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Cyprus Investment Firms (CIFs): Directors` liabilities in case of an offense

The Board of Directors of a CIF shall consist of at least two executive Directors and two independent non-executive Directors. The majority of the Directors shall be Cyprus residents. The independent non-executive Directors shall be persons of reputation and good standing, experienced and well-known in the business community for their skills and abilities, who can themselves, promote the company’s goals.

According to Section 138 of the Investment Services and Activities Regulated Markets Law 144(1) 2007 (the ‘Law’), “the Commission may impose an administrative fine not exceeding €175.000 to anyone who is in violation of the provisions of this Part and, in case of relapse or continuation of the violation, an administrative fine not exceeding €350.000”.

General Obligations

The responsibility for the correctness, completeness and accuracy of the application for the granting of a CIF authorisation as well as for the details and documents that shall accompany the application, rests on the members of the board of directors of the applicant, who sign the application and confirm that they have exercised due diligence in ensuring that the information included in the application, as well as the details and documents that accompany it are correct, complete and truthful.

According to Section 139(1) of the Law, ‘any person under an obligation pursuant to ... to submit or notify to the Commission or to make public any information, details, documents or forms, must ensure their correctness, completeness and accuracy’Under Section 139(2) ‘the provision of false or misleading information or details or documents or forms, or the withholding of material information from any application or notification submitted to the Commission ... in addition to constituting a violation subject to an administrative fine as stated in section 141, it also constitutes a criminal offence punishable pursuant to section 140, without prejudice to section 25’.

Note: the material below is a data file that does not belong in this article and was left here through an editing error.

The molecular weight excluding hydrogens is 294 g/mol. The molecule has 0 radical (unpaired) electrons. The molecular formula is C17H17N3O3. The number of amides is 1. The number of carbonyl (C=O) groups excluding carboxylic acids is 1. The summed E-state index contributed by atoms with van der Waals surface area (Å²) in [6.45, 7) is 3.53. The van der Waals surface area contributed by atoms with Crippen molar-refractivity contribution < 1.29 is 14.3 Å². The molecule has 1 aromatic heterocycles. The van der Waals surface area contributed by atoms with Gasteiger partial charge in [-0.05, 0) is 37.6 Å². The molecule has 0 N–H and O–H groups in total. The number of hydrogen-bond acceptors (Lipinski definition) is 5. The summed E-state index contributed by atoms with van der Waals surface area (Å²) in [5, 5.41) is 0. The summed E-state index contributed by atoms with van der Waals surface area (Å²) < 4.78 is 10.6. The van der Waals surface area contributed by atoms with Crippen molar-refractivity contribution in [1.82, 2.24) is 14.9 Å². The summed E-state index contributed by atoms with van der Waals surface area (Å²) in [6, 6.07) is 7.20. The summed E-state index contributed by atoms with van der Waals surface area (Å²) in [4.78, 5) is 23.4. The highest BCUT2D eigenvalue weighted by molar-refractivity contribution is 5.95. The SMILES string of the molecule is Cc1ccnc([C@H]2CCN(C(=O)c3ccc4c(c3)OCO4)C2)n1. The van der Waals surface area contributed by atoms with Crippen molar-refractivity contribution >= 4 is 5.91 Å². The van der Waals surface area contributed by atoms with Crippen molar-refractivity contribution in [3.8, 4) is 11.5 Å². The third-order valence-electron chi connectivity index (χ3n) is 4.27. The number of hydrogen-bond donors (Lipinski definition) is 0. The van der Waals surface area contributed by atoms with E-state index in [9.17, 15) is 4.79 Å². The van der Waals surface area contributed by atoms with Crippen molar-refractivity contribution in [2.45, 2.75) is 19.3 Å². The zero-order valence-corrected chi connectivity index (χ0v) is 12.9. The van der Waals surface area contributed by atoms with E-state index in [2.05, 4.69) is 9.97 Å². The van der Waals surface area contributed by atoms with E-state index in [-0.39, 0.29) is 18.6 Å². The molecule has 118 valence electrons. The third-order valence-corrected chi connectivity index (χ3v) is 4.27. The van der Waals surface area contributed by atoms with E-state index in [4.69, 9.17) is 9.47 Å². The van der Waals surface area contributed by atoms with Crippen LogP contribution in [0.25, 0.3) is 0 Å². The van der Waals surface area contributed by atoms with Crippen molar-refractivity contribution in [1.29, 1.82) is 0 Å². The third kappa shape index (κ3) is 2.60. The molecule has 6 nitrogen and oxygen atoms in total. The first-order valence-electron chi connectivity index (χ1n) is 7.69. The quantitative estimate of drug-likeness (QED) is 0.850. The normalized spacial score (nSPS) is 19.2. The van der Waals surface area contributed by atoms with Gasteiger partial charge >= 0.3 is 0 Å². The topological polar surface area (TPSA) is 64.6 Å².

Criminal Liability

According to Section 140 of the Law, a person who does not comply with Section 139 is guilty of a criminal offence, punishable, in the event of conviction by: 

a) a term of Imprisonment not exceeding 5 years, or
b) by a fine not exceeding €350,000 or both.

In case the offense is performed by a legal person, criminally liable besides the legal person, is also any member of the board of directors, of the managerial, supervisory or auditory bodies, where it is established that it has consented or is party to the offence.  Where the legal person is a CIF, criminally liable besides the CIF is also any of its relative persons.

Such persons criminally liable for the offences carried out by a legal person are liable together with the legal person and/or separately for any damage caused to third parties by the act or omission comprising the offence.

Administrative Sanctions

The Commission may impose an administrative fine not exceeding €350.000 to any person(s) violating Section 141(1) of the Law. In case of remission or continuation of the violation, an administrative fine not exceeding €700.000 may be imposed.

Moreover, according to Section 141(2) of the Law, where a person has obtained a gain by violating the Law, the Commission may impose an administrative fine of up to double the amount the said person gained by the violation.

Civil Liability

Any criminal liability or liability of administrative nature does not relieve the offender from any civil liability.

According to Section 143(1) of the Law, anyone who violates the Law must compensate anyone who suffers damage or loss of profit or both which has arisen due to his act or omission.

Following Section 143(2), one or more legalized bodies can apply to the court requesting a prohibitive or peremptory order, including an interim order, against any person in which is involved and/or is responsible for any violation of the Law and in offending the collective interests of consumers which this body protects: 

a) Public bodies or their representatives;
b) Consumer organisations having a legitimate interest in protecting consumers;
c) Professional organisations having a legitimate interest in acting to protect their member.

Furthermore, according to Section 143(5) of the Law, the court has the power to issue (before any application is submitted pursuant to this section) a prohibitive or peremptory order, including an interim order, by which to order: 

a) The immediate cessation of the said violation and/or not to be repeated, and/or
b) To take such corrective measures as the court thinks fit, and/or
c) To make public the whole or part of the relevant court decision/reparatory announcements, and/or
d) Any other action or measure it may consider necessary or reasonable under the circumstances of the particular case.

Non-compliance with any court order issued pursuant to this Law constitutes contempt of court and is governed by the provisions of the Courts of Justice Law.